Frivolous Post-Divorce Petitions Leads to Change of Custody and Attorney’s Fees: Payne v. Payne

Facts: Father was named the primary residential parent when the parties were divorced, and Mother was granted liberal parenting time with Child. Father filed three separate petitions during the following three years seeking to modify and limit Mother’s time with Child. Each time, the trial court entered a temporary ex parte restraining order prohibiting Mother from having any contact with Child until a hearing. Ultimately, Father was unable to prove any of his allegations against Mother, leading the trial court to deny each of his petitions. In response to his final petition to modify, Mother filed a counter petition asking to be named the primary residential parent. After a hearing, the trial court granted Mother’s petition, finding that Father’s petitions intentionally interfered in Child’s relationship with Mother and constituted a material change in circumstances. Father appealed.

On Appeal: The Court of Appeals affirmed the trial court.

Change of Custody. The Court summarized the evidence in the record regarding the three petitions filed by Father. In each instance, Father made very serious allegations (sexual abuse, drug use, etc.) but admitted at the hearing to having no proof whatsoever to support his allegations nor making any effort to investigate his allegations. Reading the cited excerpts of Father’s cross examination, one can only imagine the trial court’s frustration with Father’s nonsense. The Court of Appeals easily concluded:

Based on the evidence presented at the hearing in August 2009, we conclude the evidence does not preponderate against the trial court’s finding that Father filed each of the three petitions seeking to modify Mother’s parenting time without undertaking necessary investigation and that they were frivolous. Therefore, the court was not precluded from relying on these findings in its consideration of the child’s best interest in deciding whether to name Mother the primary residential parent.

Both Father and Mother agreed that transporting the child back and forth every day is not in her best interest, especially now that she is of school age. They agreed that the parenting plan had to be altered in some way to provide more stability in the child’s day to day life. One of the factors trial courts are to consider in determining a child’s best interest is the willingness and ability of each parent to facilitate and encourage a close and continuing relationship between the child and the other parent. Tenn. Code Ann. §36-6-404(b)(3). The trial court was reasonable in concluding Father was not facilitating the child’s relationship with Mother by filing petitions to limit her time with the child when Father had no basis for the assertions he made in the petitions.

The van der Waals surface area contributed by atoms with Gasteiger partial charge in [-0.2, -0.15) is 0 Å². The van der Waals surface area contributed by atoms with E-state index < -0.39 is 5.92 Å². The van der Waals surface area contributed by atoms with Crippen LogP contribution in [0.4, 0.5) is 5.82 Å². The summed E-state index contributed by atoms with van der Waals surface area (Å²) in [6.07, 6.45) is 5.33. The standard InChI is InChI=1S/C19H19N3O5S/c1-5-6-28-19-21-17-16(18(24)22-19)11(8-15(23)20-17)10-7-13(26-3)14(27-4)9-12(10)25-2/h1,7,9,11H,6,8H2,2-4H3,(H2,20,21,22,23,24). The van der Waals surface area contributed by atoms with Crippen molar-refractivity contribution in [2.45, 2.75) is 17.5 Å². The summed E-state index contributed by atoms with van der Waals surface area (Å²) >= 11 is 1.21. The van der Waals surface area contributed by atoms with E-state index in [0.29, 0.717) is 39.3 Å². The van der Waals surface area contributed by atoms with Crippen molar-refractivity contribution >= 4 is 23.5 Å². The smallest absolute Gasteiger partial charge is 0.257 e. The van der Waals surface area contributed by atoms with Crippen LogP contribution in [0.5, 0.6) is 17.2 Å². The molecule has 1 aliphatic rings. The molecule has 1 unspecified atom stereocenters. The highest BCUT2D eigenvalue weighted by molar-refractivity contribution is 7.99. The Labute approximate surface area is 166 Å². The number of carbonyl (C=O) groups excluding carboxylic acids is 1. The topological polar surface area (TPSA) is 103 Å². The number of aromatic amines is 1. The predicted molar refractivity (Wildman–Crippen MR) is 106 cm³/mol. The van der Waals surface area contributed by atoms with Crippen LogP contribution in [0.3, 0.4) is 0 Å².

Accordingly, we conclude the trial court’s decision to name Mother the primary residential parent was reasonable and supported by a preponderance of the evidence.

Attorney’s Fees. Mother argued the trial court erred by failing to award her the attorney’s fees she incurred defending each of Father’s frivolous petitions. Mother also sought to recover her attorney’s fees incurred in defending Father’s appeal. The Court agreed.

Tennessee Code Annotated § 36-5-103(c) provides:

The plaintiff spouse may recover from the defendant spouse . . . reasonable attorney fees incurred in enforcing any decree for alimony and/or child support, or in regard to any suit or action concerning the adjudication of the custody or the change of custody of any child, or children, of the parties, both upon the original divorce hearing and at any subsequent hearing, which fees may be fixed and allowed by the court, before whom such action or proceeding is pending, in the discretion of such court.

The Court has previously stated that requiring parents who initiate custody or support proceedings to underwrite the costs if their claims are ultimately found to be unwarranted is appropriate as a matter of policy. The other parent’s ability to pay his or her legal expenses is not a prerequisite for awarding attorney’s fees under the statute.

Considering the foregoing, the Court ruled:

Awarding Mother attorney’s fees is reasonable and equitable in this case. Mother was compelled to defend three petitions Father filed without adequately investigating whether the allegations had any basis in fact. In these petitions, Father was unable to prove even one material change of circumstance supporting his request that Mother’s time with their child be reduced. Father agreed before the trial court the parenting plan should be changed, but was unable to prove that the child’s best interests required some other plan than the one adopted. Consequently, we conclude that Mother is entitled to an award of attorney’s fees in defending these actions at the trial level. Additionally, we award Mother attorney’s fees incurred in this appeal.

The facts in this case are a bit extreme but they still serve as a warning to parents that the failure to promote a relationship with the other parent can be a material change of circumstances resulting in a change of custody. It is also important to remember that the courts are the place to resolve serious disagreements, not frivolous claims based on nothing more than an active imagination. In this case, Father played expensive games for a long time but the court finally got fed up with his antics.

Payne v. Payne (Tennessee Court of Appeals, Middle Section, June 10, 2011).

Information provided by K.O. Herston: Knoxville, Tennessee Divorce And Family Law Attorney.

Posted by

K.O. Herston is a family-law attorney in Knoxville, Tennessee whose practice is devoted exclusively to family law, including divorce, child custody, child support, alimony, prenuptial agreements, and other aspects of family law.

Leave a Comment